It's like 1899 in there

Yesterday evening I had the opportunity to take a trip back in time to a marvel of Victorian era engineering. Yes, I took the side plate off not one, but two of my Smith & Wesson revolvers.

I had ordered a Power Rib spring kit from Brownells and to install it the side plate has to come off the gun. So off I went with my screwdrivers, YouTube instructional videos, and a bottle of Wild Turkey.  The first thing I noticed was that the side plate was actually kind of difficult to get off the gun – I removed all the screws with no problem, but then I was sitting there and the side plate just didn’t pop off in my hand like I expected it to.  The internet said “tap” the frame of the gun and the vibration will get the side plate out.  It was more like “vigorously whack the crap” out of the grip frame, but that’s the internet for you.

In my fascination with the Victorian engineering, I turned the gun towards me, causing the hammer block to fall out – you can see it installed in the 627 on the right, and the one from my 625 just sitting there on the gun rug, mocking me.  Once I figured out exactly what it was and how it worked, getting it back to where it was supposed to be wasn’t a problem, until I had to put the side plate back on.

But that’s getting ahead of myself.  The goal of the mission was to install a Brownells Reduced Power Mainspring to take some of the weight off the double action trigger pull.  That was actually shockingly easy.  Loosen the strain screw and the mainspring will basically fall right out of the gun.  Swap in the Brownells spring, tighten up the strain screw, and you’re done – assuming that you don’t want to replace the rebound slide spring.  I opted to leave the factory rebound spring, as I want the gun to reset as fast as possible when I’m shooting for speed – the worst thing you can do to a DA revolver in a match is short stroke the trigger.

With the new mainspring successfully installed, I then had the fun and entertaining task of putting the side plate BACK on the gun.  The 625 was a lot easier than the 627, which incurred much cursing, tapping, and eventually beating the frame like it owed me money.  Clearly, I’m not destined to work as a gunsmith.

All that being said, the instructional videos from Brownells and MidwayUSA were surprisingly helpful.  I’m leery of “lurn 2 gunsmif online!” videos, but for something as simple as a spring swap it seems I can muster up the necessary skills to get the side plate off and then eventually back on my gun.

Prior to installing the reduced power mainspring, the double action trigger pull on my 625 was too high for me to measure on my simple spring loaded trigger pull gauge, I’d estimate it around 12 pounds.  After the new spring was installed, the new trigger pull weight breaks consistently around 7.5 pounds.  The difference is incredible in the speed with with I can manipulate the trigger – when compared to my un-modified 686SSR, the trigger on the 625 feels silky smooth and absurdly fast.  I can’t wait to get this out to the range!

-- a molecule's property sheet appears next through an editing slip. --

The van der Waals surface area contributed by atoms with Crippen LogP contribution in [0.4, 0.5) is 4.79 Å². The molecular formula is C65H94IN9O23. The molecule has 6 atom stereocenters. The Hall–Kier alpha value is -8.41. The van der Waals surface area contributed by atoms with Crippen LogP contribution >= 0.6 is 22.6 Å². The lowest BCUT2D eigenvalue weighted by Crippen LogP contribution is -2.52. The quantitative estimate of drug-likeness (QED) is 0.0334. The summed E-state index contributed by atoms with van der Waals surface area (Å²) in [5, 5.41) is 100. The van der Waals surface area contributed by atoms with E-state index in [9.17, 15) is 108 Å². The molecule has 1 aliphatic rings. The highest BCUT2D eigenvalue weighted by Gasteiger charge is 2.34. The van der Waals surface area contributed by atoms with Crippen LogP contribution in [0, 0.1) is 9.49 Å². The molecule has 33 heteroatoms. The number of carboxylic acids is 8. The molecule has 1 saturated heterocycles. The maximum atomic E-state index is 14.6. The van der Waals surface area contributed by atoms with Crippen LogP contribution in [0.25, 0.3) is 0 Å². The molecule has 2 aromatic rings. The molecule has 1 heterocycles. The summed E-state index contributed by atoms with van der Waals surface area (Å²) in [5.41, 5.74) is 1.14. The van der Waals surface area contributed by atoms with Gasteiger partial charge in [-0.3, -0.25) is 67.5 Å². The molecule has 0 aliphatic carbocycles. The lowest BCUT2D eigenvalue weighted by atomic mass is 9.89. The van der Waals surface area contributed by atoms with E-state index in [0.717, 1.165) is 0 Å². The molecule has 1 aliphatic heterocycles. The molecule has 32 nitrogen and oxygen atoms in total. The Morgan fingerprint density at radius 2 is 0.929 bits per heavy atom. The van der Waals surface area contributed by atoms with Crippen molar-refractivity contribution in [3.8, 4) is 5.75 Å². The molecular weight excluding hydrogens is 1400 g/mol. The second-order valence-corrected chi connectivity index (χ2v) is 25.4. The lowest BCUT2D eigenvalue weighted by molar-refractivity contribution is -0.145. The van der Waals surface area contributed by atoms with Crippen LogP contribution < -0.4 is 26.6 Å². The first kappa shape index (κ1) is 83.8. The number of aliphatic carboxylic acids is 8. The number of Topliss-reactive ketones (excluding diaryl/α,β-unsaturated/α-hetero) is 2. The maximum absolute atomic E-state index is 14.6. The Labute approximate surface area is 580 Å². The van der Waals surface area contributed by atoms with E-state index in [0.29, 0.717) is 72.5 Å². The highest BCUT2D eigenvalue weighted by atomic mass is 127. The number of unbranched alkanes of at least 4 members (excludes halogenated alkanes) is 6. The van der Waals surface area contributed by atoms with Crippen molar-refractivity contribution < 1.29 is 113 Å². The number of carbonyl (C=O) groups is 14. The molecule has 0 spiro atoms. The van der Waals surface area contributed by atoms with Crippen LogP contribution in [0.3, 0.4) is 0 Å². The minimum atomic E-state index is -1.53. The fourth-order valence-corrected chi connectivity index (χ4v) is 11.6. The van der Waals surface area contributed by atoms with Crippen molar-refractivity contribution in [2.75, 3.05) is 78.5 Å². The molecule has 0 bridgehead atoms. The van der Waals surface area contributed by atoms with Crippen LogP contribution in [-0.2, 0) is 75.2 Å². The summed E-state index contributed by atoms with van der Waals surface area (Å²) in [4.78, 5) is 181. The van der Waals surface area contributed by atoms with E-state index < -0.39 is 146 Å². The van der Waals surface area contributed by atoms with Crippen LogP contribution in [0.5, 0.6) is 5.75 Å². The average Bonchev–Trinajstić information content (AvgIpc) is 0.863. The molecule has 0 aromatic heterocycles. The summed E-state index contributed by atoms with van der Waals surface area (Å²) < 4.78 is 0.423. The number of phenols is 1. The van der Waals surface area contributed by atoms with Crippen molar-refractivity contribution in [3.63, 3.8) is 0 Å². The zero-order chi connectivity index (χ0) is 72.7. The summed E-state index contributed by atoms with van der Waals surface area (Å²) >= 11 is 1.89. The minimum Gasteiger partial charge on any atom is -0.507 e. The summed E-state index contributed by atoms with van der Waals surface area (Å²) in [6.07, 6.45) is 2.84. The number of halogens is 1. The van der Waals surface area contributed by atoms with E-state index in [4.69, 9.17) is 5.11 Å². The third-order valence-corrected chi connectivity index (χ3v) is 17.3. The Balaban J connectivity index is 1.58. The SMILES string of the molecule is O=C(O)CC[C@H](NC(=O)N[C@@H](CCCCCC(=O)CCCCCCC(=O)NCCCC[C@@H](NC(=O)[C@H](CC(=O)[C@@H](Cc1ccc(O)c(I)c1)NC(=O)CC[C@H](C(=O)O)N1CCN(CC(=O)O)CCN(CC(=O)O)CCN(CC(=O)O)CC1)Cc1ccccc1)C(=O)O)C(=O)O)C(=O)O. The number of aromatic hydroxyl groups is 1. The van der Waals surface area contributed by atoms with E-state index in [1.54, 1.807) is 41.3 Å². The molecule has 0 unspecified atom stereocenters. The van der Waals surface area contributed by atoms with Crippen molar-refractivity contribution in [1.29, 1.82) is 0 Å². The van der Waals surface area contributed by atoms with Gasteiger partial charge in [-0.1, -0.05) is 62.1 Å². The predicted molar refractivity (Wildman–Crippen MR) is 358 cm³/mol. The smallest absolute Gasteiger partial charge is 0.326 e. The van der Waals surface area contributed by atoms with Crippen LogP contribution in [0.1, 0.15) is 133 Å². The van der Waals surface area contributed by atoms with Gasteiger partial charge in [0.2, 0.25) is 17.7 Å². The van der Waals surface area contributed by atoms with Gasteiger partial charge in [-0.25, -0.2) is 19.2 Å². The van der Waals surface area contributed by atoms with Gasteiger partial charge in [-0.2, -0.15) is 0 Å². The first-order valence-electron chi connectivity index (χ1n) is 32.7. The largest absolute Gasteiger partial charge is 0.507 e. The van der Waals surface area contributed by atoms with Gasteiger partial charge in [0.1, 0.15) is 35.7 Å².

1. I’m so happy to read about other people beating up on their guns – AS I DO!!! At least now I don’t feel like a total “gun abuser”

  2. It’s worthwhile to pick up the Kuhnhausen manual for reference if you’re going to be doing work on your S&W revolvers.

  3. Sure they’re Victorian-era now, but they need more brass fittings to go full steampunk. =)

    Look forward to reading the range report.

  4. I had the action on my Taurus 608SS4 reworked by a fantastic revolver smith. Well worth the $$$, as its so silky smooth and bloody accurate, it is one of my favorite revolvers.

    I bet you smiled when you pulled the trigger… I hear tell Clint Eastwood has a wickedly smooth trigger action in his 8-shot 357 S&W. I think someone in a mag commented that his was in the neighborhood of 8lbs. Just like on his 44mag.

  5. Damn your eyes!
    I have a 625 that, until 5 minutes ago, I didn’t know NEEDS a new main spring.
    One should have as reliable 625 as possible ’cause you never know when Vamps and Werewolves will need slaying.

    1. My 625 did not need a new mainspring. In fact the new spring makes the gun less reliable as it becomes very finicky about primers with a 7.5 pound trigger pull.

      But the new spring makes the gun better for competition shooting, which is what I use it for.

  6. Ah yes, the inside of the Smiths. Yeah, my 640 went to visit the gunsmith in a Ziploc bag due to my adventures beyond the plate. There are some springs you just don’t mess with at home. Ting! followed by the sound of something landing in the dark corner of the living room does not make one happy. It does drive one to drinking.

  7. And that last comment, me, not Michael. He’s smart enough not to go removing parts without knowing what they are.
    That’s what we get for sharing a computer.

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